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Episode 93

The Texas Elder Murders

Billy Chemirmir



The Tragic Murder of Over 20 North Texas Elderly Women


Texas Elder Murders Victims

Image Credit: WFAA

Elder abuse is a growing concern in Texas and across the country, with cases of elder murder on the rise. The elderly population is particularly vulnerable, often being targeted for their assets and left at the mercy of perpetrators with malicious intent.

The state of Texas has seen its fair share of notorious criminals, but few have left such a devastating impact as Billy Chemirmir, the Kenyan-born serial killer who is accused of killing at least 24 elderly women in North Texas. This string of slayings, known as the Texas Elder Murders, has captured the attention of true crime enthusiasts and the general public alike, making Chemirmir one of the most prolific serial killers of the 21st century.

billy_chemirmir_0Chemirmir, who was living in Texas as an illegal immigrant, was first arrested in 2018 for the murder of 81-year-old Lu Thi Harris. According to police, Chemirmir posed as a maintenance worker and gained entry into Harris' house, where he suffocated her and stole her jewelry. A Walmart surveillance video was used to help identify Chemirmir, and he was found with the victim's jewelry and house keys in his possession, leading to his arrest.

Upon his arrest, investigators discovered a disturbing pattern of similar crimes in North Texas. In total, Chemirmir is believed to have murdered at least 24 elderly women, most of whom were living in assisted living facilities or independent living communities. The victims, who ranged in age from 76 to 94, were suffocated or smothered to death.

The modus operandi of Chemirmir was frighteningly simple. He would pose as a maintenance worker or health care professional, gain access to the victims' homes or apartments, and then kill them and steal their valuables. According to police, Chemirmir targeted vulnerable elderly women who lived alone, as he believed that they would be easier to overpower and less likely to put up a fight.


Image Credit: WFAA

While the full extent of his crimes may never be fully known, North Texas prosecutors were able to secure indictments for the murders of twenty-four women.  Although his charges are significant, to date Billy Chemirmir has only been tried for two of the murders.  In 2021, he was tried for the murder of Kim Harris. While the first jury was hung, a retrial for the murder five months later would find Chemirmir guilty.  He was also found guilty in another trial for the murder of Mary Ann Brooks.  At the time of his second conviction, Billy was 49 years old.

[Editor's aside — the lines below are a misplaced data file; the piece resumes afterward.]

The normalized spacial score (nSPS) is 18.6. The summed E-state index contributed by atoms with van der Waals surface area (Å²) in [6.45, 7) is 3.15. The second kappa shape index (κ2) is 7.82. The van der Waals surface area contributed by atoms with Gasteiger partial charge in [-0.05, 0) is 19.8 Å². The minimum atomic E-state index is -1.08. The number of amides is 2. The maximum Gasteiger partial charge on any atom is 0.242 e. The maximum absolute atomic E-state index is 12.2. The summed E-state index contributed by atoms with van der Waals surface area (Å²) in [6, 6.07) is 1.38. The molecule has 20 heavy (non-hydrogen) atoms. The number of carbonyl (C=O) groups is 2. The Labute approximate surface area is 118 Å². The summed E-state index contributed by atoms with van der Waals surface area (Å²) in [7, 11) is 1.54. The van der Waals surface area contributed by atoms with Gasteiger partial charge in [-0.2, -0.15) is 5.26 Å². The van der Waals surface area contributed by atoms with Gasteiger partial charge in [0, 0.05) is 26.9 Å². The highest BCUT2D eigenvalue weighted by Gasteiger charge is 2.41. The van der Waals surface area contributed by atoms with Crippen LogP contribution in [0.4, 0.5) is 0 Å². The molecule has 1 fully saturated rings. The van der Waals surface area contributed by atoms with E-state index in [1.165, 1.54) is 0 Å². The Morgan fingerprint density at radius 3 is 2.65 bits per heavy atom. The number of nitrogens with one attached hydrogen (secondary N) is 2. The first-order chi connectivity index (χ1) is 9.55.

In both cases, the state declined to pursue the death penalty, and Chemirmir was sentenced to life in prison.  While some feel that two life sentences is justice, there are others that are angry and frustrated at the decision to forgo the death penalty.  The nephew of one of the victims, Catherine Sinclair, feels that not only are families missing out on justice for their loved ones, but the state is also wasting money keeping him in prison. As of October 2022, Collin County prosecutors had not said whether they would move forward with putting Billy on trial, and Dallas County will not be trying him again for any other murders.  Billy had however been named in multiple civil suits.

It is important to remember that this case is ongoing and spanned much of North Texas.  It affected families in Plano, Richardson, Dallas, Frisco, and possibly more.  Remembering the victims is incredibly important, and the victims’ family members have done just that.  Combining their efforts, they formed a charity non-profit group called Secure Our Seniors Safety.  Headquarters in Addison Texas, the group aims to assist seniors and protect them against crimes like the ones that Billy committed.  The group also helped pass a law that requires medical examiners to notify a deceased person’s family if their autopsy report changes.  It also requires spot-checking at local area cash for gold shops.  Visit the Secure Our Seniors Safety Website to hear the life stories of the victims, learn more, and help support the organization.

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